Marcos' regime built on structure of falsehoods: journalist


Posted at Sep 21 2020 09:25 AM | Updated as of Sep 21 2020 10:43 AM

Marcos' regime built on structure of falsehoods: journalist 1
Human Rights activists and student organizations join Martial Law detainees as they stage a ‘Marcos No Hero’ indignation protest held at the Bantayog ng mga Bayani, In Quezon City on September 11, 2020. Jonathan Cellona, ABS-CBN News

MANILA - Marcos' martial rule regime was "built on a structure of falsehoods," a journalist said Monday, as the Philippines' marked the 48th anniversary of the declaration of martial law. 

Journalist John Nery, who is also convenor of the Consortium on Democracy and Disinformation, cited as an example the actual anniversary of the imposition of martial law which was on Sep. 23, 1972, contrary to popular belief that it was imposed on Sep. 21, 1972.

"Today is a fake anniversary, like almost everything about Marcos, we are remembering the imposition of martial law on the wrong date...From the very start this Martial Law regime was built on a structure of falsehoods. I think its important to stress that," he told ANC.

Nery also rejected a statement from Fr. Ranhilio Aquino, dean of the San Beda College Graduate School of Law, who earlier drew flak on social media for saying that "the present generation that is loud in its condemnation of Marcos never experienced Marcos."

"So that rant is directed at their construct of Marcos. Shouldn't they be studying Derrida and Lyotard more," Aquino said in a tweet.

Aquino said his tweet was "in no way an apology for Marcos" and denied that he was pushing for historical revision.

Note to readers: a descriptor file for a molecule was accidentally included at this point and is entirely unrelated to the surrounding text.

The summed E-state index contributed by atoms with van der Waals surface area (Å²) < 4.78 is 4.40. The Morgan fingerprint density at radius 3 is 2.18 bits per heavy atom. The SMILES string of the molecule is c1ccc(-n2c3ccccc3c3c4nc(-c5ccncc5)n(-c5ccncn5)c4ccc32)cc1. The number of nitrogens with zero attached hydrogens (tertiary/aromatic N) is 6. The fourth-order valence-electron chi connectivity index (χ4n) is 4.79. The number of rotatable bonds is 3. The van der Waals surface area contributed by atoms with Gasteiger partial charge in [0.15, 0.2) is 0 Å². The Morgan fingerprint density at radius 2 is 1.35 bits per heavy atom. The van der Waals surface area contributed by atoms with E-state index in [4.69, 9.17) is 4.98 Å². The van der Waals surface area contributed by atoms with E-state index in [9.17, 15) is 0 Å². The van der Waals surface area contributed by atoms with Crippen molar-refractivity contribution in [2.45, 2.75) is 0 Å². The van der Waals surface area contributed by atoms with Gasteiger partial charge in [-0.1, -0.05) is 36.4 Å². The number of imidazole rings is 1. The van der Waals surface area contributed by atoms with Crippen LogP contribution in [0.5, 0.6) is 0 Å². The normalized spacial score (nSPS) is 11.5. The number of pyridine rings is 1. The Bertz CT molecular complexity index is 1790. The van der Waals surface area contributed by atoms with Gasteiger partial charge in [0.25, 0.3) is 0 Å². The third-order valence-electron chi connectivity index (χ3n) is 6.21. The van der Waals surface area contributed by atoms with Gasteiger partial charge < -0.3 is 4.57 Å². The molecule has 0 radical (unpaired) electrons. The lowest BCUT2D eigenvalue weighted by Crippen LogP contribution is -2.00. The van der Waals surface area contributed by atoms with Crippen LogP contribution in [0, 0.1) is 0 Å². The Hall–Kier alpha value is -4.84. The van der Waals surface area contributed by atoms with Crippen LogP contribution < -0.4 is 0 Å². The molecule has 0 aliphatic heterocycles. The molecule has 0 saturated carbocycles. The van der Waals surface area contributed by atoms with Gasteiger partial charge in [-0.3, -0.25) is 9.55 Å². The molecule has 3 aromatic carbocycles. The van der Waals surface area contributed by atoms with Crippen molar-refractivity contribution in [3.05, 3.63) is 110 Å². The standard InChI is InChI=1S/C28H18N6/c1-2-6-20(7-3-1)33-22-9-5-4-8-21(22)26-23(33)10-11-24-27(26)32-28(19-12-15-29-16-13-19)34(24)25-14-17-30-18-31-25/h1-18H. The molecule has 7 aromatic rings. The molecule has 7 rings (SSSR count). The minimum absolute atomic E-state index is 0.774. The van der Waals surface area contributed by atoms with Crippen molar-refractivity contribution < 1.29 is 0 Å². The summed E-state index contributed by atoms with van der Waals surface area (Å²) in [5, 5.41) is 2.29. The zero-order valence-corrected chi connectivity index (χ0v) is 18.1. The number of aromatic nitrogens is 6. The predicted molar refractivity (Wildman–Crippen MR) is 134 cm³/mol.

"We should do more remembering but our remembering should also be comprehensive," he said.

"My only point is that when anybody comes out with a narrative that seems to lean in their favor, he gets a beating from the public. I would like the public to have a more intellectual approach and say 'We have told our story, we have the facts to back it up, anyway let’s hear him and what he has to say.'"

Nery, however, said there is "room for updating what we know about history" but it would not be accurate to say Marcos' version has not been included.

"When Fr. Aquino talked about grand and petty narratives, I think he was mistaken that the Marcos version is not already included in our grand narrative as we are living through it today," he said.

"It’s unfortunate for the Marcoses that their main spokesperson is the former first lady who goes off on tangents. She’s made herself available to all sorts of documentary filmmakers."

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Aquino added that his tweet should be read with his explanations on Facebook.

"What I hoped to achieve was a more complete picture. You know that’s exactly the hope of all of those who are involved in the deconstructive movement. The dominance of one narrative alone is not exactly ideal." 

"So at one time the narrative of males prevailed over decision. The narrative now is there has to be equality."

Aquino's tweet, however, came across as "patronizing," Nery said, as he pointed out that the generation Aquino was describing was one who learns from them as educators.

"It came across as someone from that generation saying ‘You don’t really know anything'...The present generation who’s vilifying Marcos, in your words, do not know what they’re doing but in fact they are also learning from people like you and me. Their learning is also a form of experience so it’s not fair to say it’s all based on construct," he said.

"I think the tweet also creates the false impression that only the present generation is condemning Marcos. There are still survivors of the Martial Law generation who are protesting the continued power and influence of the Marcoses."

Nery added that it was the obligation of Aquino's fellow educators to "set him right" if he was wrong.

"I think that’s fraternal correction," he said.